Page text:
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I was wondering...................dudes blowing diffs for one reason or another, i had a thought. Im not thinking everyone here that wheels knows to do this................But Jason, Muzikman had told me when i was on a run with him that when going down a steep hill that i can down shift into 3rd, 2nd or 1st gear(i have an automatic) so i can save my breaks, the lower gears thus slowing the vihicle down with out breaking.


Now when you go up a hill, steep hill climbs ect, im wondering if some of you know to shift into a lower gear again. You get better results instead of just keeping it in D and hitting the gas. Its how i wheel and ahs worked well. Again, i know this may be just one of those things all you guys already know. But there has to be someone out there that doesnt know to do this stuff. And i dont recall ever seeing any threads on the topic.
 

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Well for all of the Manual guys... this goes without saying. But for some of the Automatic guys im sure that they didnt know this. Good point to post it up!

You get a B for effort... and Muzikman gets an A. :drunken: :drunken:
 

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Hey, I can only teach you so much in one day. :)

Picking the gear to climb a hill is more about experiance than a hard set rule. If you want to crawl up a hill and try and keep the wheel spin down, you will want to use a lower gear. When in a lower gear the the wheels will not spin as fast at the same RPM's as a higher gear. And because our peek torque is in the higher RPMs, using a lower gear also gives you more power behind the wheels.

In an automatic what you will find is that in D, as you are climbing a hill and your tires start to break loose, the tranny will think you are just moving faster and upshift you. This just causes your tires to spin faster and not really help you up the hill (unless really fast tire spin is what you are looking for).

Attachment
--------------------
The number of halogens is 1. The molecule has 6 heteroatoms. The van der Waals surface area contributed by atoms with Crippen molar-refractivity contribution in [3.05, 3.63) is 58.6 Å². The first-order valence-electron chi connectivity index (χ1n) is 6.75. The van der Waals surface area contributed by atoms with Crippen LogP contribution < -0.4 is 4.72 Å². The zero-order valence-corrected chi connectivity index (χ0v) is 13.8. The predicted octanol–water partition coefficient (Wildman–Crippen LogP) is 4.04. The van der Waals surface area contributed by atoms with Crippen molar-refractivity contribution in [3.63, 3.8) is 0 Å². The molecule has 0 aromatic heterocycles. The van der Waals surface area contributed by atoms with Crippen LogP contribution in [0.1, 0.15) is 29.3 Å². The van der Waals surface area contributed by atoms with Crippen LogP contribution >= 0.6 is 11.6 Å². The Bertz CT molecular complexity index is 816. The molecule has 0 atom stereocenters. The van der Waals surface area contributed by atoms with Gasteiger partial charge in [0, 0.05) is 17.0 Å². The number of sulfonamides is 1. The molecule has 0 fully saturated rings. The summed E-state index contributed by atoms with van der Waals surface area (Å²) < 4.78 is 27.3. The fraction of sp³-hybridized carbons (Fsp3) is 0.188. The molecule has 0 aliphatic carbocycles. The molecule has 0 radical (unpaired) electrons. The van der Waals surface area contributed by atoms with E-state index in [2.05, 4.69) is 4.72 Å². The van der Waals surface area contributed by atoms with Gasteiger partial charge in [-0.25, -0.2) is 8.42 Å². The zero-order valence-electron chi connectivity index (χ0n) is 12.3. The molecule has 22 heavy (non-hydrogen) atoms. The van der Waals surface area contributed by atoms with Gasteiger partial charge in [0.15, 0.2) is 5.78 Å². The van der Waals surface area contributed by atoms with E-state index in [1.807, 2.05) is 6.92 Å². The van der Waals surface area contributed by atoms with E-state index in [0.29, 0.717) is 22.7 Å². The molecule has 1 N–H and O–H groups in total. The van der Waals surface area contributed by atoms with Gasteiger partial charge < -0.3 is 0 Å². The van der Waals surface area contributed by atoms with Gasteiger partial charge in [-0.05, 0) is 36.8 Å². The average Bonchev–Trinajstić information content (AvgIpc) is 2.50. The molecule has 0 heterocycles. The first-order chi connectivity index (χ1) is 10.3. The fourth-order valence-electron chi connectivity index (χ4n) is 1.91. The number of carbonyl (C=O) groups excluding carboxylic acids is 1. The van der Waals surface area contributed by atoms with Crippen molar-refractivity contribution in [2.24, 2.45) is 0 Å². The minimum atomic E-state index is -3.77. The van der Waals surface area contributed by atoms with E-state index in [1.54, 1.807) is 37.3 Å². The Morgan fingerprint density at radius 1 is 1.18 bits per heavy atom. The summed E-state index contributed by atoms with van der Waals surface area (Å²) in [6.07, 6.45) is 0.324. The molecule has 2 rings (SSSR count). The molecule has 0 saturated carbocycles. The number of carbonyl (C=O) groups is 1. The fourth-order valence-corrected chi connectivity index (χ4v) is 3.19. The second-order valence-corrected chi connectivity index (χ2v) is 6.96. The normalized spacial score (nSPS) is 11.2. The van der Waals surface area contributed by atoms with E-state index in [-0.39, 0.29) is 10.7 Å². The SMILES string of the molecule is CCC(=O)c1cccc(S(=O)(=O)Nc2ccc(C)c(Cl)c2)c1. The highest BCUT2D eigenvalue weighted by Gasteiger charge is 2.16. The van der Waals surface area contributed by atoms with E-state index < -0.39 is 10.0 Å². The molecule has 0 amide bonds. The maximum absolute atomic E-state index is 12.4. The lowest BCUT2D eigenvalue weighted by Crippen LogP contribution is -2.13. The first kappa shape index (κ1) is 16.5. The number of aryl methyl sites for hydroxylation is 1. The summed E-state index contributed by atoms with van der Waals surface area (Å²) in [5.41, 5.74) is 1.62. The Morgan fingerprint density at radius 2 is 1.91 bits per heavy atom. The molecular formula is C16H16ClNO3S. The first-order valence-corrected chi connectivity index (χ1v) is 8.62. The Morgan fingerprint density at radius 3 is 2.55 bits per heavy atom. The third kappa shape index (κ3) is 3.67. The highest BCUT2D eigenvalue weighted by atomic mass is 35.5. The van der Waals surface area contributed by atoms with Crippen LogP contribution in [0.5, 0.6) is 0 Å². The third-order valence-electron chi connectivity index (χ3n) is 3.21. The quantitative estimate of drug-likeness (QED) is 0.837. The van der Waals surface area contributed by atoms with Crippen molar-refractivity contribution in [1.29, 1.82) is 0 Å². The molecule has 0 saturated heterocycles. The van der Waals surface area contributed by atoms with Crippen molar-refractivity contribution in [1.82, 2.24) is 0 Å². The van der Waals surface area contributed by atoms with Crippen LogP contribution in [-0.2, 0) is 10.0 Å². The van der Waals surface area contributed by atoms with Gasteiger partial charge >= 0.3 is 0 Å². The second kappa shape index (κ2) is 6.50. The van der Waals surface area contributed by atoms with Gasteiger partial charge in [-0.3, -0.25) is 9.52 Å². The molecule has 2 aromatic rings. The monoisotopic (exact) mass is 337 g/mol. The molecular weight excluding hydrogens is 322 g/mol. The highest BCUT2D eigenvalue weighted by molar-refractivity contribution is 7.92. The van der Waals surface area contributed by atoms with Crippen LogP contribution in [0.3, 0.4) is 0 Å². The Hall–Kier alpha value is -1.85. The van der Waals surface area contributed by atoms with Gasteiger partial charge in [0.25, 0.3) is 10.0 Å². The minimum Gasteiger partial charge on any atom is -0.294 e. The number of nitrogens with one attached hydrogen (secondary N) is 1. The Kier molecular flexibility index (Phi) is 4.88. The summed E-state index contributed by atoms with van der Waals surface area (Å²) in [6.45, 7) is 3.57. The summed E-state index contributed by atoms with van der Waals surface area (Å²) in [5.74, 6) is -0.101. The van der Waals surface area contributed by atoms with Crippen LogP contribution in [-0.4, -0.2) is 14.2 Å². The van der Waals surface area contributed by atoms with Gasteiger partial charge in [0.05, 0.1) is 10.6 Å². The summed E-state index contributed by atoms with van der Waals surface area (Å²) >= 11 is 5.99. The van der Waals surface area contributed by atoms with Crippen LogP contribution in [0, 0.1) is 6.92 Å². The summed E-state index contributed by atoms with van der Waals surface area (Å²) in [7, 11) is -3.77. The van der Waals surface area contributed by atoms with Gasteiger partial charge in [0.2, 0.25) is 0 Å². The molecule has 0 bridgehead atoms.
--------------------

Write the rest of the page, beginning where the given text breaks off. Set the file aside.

If you remember that rock ledge that I climbed when we were at Connellsville, I did that in 2nd gear. If you remember at the playground that short but steep hill I climbed, I was in 1st.
 

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From Fourwheeler Mag-
Electronic traction enhancements have recently become much more applicable to real-world off-highway driving, and the Xterra Offroad is clearly up to date. There is four-wheel limited slip, in which wheelspin is controlled by braking any single wheel that loses traction. In addition, there is an electronically selectable locker in the rear axle. Hill Descent Control (HDC), which keeps downhill rolling speeds controllable, can be switched off, and speed is selectable by using the accelerator pedal. In low-range, revised throttle mapping enables much more careful progress with less surging when crawling is required. And Hill Start Assist (HSA) holds the vehicle in place on a hill start without rolling back for up to two seconds, monitoring the driver's pedal input to permit smooth advancement from a stalled position in tricky situations.
YEEAAHHH low range throttle mapping!! :cheers:
 

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The only problem with that is, once the computer detects that you want to go fast, it lets you (withink reason). Perfect example is if you are on a flat trail in 4lo. Give it gas and it will feel real slugish, but then at about 10mph you'll feel it kick off and you'll get the power back (though because you are still in 4lo the gearing is still low).

So, if you are starting out on a hill, 4lo will prevent you from spinning tire right away, but if you get on it, it will still let you spin tire with them best of them.

It's amazing how different wheeling the Jeep and the X are. It take a while on the trail to get use to which ever I am driving if I was wheeling the other previously.

DBAX said:
From Fourwheeler Mag-